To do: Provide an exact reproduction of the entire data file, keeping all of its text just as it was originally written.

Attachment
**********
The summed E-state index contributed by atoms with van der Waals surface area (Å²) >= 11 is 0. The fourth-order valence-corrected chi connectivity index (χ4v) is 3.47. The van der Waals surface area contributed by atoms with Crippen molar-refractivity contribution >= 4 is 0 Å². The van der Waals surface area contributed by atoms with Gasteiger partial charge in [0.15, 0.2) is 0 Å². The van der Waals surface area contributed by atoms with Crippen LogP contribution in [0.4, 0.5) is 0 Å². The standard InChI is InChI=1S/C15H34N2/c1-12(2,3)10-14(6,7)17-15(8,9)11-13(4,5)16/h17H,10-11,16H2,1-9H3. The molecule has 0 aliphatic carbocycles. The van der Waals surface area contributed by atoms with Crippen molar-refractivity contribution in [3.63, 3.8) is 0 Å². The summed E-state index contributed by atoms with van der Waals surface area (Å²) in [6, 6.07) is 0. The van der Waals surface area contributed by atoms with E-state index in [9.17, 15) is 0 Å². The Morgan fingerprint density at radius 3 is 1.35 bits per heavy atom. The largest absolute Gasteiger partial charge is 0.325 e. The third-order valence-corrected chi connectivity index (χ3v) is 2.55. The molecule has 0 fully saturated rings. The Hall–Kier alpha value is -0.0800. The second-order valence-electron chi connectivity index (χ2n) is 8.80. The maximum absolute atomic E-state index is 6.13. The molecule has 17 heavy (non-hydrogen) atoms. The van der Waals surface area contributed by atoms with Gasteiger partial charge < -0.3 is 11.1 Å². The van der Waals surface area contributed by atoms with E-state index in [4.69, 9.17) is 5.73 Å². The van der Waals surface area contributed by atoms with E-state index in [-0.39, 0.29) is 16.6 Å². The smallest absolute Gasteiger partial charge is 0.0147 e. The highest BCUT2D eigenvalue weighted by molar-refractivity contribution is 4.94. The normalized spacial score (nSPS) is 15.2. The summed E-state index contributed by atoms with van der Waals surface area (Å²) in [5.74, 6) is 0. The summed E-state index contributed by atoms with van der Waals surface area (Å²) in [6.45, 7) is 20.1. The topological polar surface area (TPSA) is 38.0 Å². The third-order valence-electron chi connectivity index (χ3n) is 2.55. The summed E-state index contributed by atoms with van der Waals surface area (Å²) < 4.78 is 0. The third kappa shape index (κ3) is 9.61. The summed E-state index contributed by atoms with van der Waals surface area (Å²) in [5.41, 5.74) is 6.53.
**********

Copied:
The summed E-state index contributed by atoms with van der Waals surface area (Å²) >= 11 is 0. The fourth-order valence-corrected chi connectivity index (χ4v) is 3.47. The van der Waals surface area contributed by atoms with Crippen molar-refractivity contribution >= 4 is 0 Å². The van der Waals surface area contributed by atoms with Gasteiger partial charge in [0.15, 0.2) is 0 Å². The van der Waals surface area contributed by atoms with Crippen LogP contribution in [0.4, 0.5) is 0 Å². The standard InChI is InChI=1S/C15H34N2/c1-12(2,3)10-14(6,7)17-15(8,9)11-13(4,5)16/h17H,10-11,16H2,1-9H3. The molecule has 0 aliphatic carbocycles. The van der Waals surface area contributed by atoms with Crippen molar-refractivity contribution in [3.63, 3.8) is 0 Å². The summed E-state index contributed by atoms with van der Waals surface area (Å²) in [6, 6.07) is 0. The van der Waals surface area contributed by atoms with E-state index in [9.17, 15) is 0 Å². The Morgan fingerprint density at radius 3 is 1.35 bits per heavy atom. The largest absolute Gasteiger partial charge is 0.325 e. The third-order valence-corrected chi connectivity index (χ3v) is 2.55. The molecule has 0 fully saturated rings. The Hall–Kier alpha value is -0.0800. The second-order valence-electron chi connectivity index (χ2n) is 8.80. The maximum absolute atomic E-state index is 6.13. The molecule has 17 heavy (non-hydrogen) atoms. The van der Waals surface area contributed by atoms with Gasteiger partial charge < -0.3 is 11.1 Å². The van der Waals surface area contributed by atoms with E-state index in [4.69, 9.17) is 5.73 Å². The van der Waals surface area contributed by atoms with E-state index in [-0.39, 0.29) is 16.6 Å². The smallest absolute Gasteiger partial charge is 0.0147 e. The highest BCUT2D eigenvalue weighted by molar-refractivity contribution is 4.94. The normalized spacial score (nSPS) is 15.2. The summed E-state index contributed by atoms with van der Waals surface area (Å²) in [5.74, 6) is 0. The summed E-state index contributed by atoms with van der Waals surface area (Å²) in [6.45, 7) is 20.1. The topological polar surface area (TPSA) is 38.0 Å². The third-order valence-electron chi connectivity index (χ3n) is 2.55. The summed E-state index contributed by atoms with van der Waals surface area (Å²) < 4.78 is 0. The third kappa shape index (κ3) is 9.61. The summed E-state index contributed by atoms with van der Waals surface area (Å²) in [5.41, 5.74) is 6.53.